24 April 2015

Tree Bracket Fungi

Welcome back. Would you like to come along on my research instead of my review of published research?

A tree stump with one large and
smaller tree bracket fungi.
There’s a large growth on a roadside tree stump. It’s the kind of fungus you might want for an art project. Growing up, I used to see them painted or drawn on in shops and people’s camps when we visited the Adirondacks in the summers. Years later, I’d occasionally see them at craft fairs.

I’m not after a new hobby and I’m not partial to that kind of art; but I am curious about, well, everything to do with the fungus and process.

Any interest? If you’re already into mycology--the study of fungi--you’ve nothing to gain. If you come along, though, feel free to correct my mistakes.

What Is It?

I know it’s a fungus growing on a tree and online searching gets me to tree bracket fungus, shelf fungus, shelf mushroom, horseshoe shelf mushroom, conk, artist’s conk, fungal conk, shelf conk and more. From photos and field guides, I’m pretty sure all of the fungi on the tree stump are Ganoderma applanatum


A closer look at the large
tree bracket fungus.
Coming up with the genus and species was easy. Trying to lock down the higher taxonomy sent me on one tangent after another. (That’s often the interesting part of research.) The one botany course I took was long forgotten and whatever it may have taught me regarding fungi classification has changed anyway.

In those days, fungi were still classed as plants instead of having their own kingdom. Much more recently, scientists found through DNA sequencing and cell comparisons that fungi are more like animals than plants. Although the taxonomy is still not fully defined, the best choice for our tree bracket fungi seems to be the Fungi kingdom, the division (or phylum) Basidiomycota, the order Polyporales, the Ganodermataceae family, and again, the Ganoderma genus and Applanatum species.

What Else Do We Know?

Tree bracket fungi are inedible, perennial and parasitic, saprotrophic, or both, living alone or with others, possibly clustered, on dead and dying hardwood trees.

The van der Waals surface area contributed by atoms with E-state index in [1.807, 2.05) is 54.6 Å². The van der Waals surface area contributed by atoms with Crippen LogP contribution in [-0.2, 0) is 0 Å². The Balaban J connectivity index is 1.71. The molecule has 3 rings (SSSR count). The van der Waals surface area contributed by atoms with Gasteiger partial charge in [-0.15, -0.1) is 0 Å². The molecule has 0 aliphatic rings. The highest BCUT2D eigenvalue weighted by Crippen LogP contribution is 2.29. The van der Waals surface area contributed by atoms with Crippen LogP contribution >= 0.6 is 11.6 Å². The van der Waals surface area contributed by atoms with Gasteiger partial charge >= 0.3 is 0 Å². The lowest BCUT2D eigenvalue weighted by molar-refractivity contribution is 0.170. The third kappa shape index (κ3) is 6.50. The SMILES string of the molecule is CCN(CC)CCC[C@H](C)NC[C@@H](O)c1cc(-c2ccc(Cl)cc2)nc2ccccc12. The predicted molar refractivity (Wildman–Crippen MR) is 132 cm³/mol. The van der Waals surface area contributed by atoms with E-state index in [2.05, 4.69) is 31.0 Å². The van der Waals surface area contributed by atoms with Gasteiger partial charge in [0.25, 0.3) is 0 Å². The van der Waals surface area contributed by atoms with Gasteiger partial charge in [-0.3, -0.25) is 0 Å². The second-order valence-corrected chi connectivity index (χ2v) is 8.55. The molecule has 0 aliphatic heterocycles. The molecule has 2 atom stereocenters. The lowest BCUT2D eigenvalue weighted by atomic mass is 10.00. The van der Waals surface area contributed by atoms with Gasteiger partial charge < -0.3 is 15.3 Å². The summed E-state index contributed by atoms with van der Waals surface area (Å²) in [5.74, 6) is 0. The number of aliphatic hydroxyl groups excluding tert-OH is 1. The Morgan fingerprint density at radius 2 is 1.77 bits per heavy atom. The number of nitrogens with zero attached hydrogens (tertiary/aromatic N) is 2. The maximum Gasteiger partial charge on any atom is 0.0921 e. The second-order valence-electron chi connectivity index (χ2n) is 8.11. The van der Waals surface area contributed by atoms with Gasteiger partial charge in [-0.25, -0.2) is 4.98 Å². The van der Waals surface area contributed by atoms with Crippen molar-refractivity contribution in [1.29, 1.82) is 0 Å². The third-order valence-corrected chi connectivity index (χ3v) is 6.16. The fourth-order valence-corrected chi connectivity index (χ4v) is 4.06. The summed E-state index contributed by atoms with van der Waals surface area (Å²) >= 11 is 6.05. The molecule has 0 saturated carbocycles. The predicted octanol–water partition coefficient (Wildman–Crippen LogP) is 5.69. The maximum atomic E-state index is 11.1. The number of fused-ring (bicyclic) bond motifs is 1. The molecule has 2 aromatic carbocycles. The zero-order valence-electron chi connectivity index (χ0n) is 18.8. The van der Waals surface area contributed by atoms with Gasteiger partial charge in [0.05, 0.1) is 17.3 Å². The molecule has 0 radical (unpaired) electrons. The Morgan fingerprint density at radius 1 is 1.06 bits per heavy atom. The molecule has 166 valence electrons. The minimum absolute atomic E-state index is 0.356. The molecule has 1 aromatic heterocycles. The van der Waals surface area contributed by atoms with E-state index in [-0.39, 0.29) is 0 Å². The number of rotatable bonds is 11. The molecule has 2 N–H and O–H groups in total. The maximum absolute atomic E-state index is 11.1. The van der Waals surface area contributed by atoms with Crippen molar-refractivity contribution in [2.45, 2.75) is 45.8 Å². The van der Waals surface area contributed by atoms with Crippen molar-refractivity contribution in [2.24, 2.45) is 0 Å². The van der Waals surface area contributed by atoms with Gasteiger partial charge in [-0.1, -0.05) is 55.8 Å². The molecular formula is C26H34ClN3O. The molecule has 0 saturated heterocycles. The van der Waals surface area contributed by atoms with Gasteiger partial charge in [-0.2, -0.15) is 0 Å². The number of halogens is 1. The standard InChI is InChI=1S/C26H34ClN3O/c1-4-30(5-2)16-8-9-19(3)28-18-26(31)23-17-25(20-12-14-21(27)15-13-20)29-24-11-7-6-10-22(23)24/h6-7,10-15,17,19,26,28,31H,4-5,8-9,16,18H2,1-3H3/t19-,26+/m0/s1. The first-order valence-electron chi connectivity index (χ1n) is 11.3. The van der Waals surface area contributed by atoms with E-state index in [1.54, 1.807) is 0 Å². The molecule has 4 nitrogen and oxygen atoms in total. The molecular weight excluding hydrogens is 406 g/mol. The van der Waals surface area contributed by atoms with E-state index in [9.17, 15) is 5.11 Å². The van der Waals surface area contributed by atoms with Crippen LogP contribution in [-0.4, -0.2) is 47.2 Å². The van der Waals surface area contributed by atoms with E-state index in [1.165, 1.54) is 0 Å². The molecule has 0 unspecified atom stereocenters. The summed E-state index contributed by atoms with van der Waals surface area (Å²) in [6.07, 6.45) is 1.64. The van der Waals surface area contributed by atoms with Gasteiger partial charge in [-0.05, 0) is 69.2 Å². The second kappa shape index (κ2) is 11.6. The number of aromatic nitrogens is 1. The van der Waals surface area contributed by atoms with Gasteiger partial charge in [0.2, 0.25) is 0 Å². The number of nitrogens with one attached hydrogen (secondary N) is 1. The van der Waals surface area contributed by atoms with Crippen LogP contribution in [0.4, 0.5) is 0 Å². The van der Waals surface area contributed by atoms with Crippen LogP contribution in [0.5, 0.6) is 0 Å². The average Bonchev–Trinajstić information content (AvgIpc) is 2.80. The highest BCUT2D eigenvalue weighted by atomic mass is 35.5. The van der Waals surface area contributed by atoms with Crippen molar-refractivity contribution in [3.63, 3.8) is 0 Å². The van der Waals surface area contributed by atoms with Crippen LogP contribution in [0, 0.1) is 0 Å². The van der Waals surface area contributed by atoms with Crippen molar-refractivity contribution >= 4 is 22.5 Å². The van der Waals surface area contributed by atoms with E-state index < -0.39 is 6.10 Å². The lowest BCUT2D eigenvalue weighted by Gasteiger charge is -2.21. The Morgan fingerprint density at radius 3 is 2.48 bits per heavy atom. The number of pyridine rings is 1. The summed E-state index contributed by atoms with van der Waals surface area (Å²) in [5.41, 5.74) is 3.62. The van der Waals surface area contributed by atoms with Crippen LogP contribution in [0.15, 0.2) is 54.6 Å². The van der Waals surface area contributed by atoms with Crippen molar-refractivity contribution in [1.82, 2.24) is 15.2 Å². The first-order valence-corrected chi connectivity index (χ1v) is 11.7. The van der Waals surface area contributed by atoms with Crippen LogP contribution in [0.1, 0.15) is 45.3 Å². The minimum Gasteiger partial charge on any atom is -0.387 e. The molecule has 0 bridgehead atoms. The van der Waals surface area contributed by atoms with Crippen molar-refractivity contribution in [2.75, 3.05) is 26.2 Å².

The large tree bracket fungus
with a 12 inch ruler.
They generally grow shelf-like in semi-circular shapes, in sizes from tree to edge of up to about 8 inches--sometimes much bigger obviously. Slicing the fungus in half should reveal layers, one for each year, like tree growth rings.

The fungi’s upper surface is hard, wrinkled or furrowed, and a dull white, gray or brown with a white edge. The bottom surface, the art palette, is white or graying and subject to staining where it’s touched.
 

Each bracket fungus produces an enormous number of spores, which are distributed by wind and may grow new fungi.

Collecting and Preparing the Fungus

Detaching the fungus from the tree is accomplished by cutting with a saw or hatchet if pushing down from the top fails. If art work is planned, matching the art technique with the removal schedule is recommended.

In winter, the fungus is drier and stiffer and in better shape for painting, though further drying is beneficial. In summer, the surface is usually moist and more suitable for pyrography--burning the design with hot pointed instruments--and that can proceed without drying. (My brother had one of those tools to burn names and designs in leather belts. All I remember is touching the tip before it cooled.)

If it’s intended that the tree fungus art will stand on its own, the base should be carved level before it dries further.

Wrap Up

Should you paint, burn or try some other medium? Do you need a primer or protective coating? I’ll leave all that to you. There’s no shortage of information and examples--including bronzed fungi door handles (see Etsy link below).

Me? I’ve learned what I was seeking, and I’d rather see the fungi on the tree stumps than removed for an art project. Come back next Tuesday and I’ll show you some of the others. Thanks for joining me.

P.S.

Tree bracket fungus background:
en.wikipedia.org/wiki/Bracket_fungus
en.wikipedia.org/wiki/Polyporales
www.nrs.fs.fed.us/pubs/gtr/gtr_nrs79.pdf
www.first-nature.com/fungi/~brackets.php
www.mycobank.org
www.edinformatics.com/math_science/living_kingdom_classifications.htm

Tree fungus art--how to and examples:
www.ehow.com/info_8043034_tree-fungus-art.html
www.ehow.com/how_7809772_paint-tree-conks.html
www.cabincreations.net/artist-conks.htm
www.etsy.com/market/tree_fungus

1 comment:

Anonymous said...

I've learned some things again. Thank you. I also like them better on the tree than say, a shelf. - J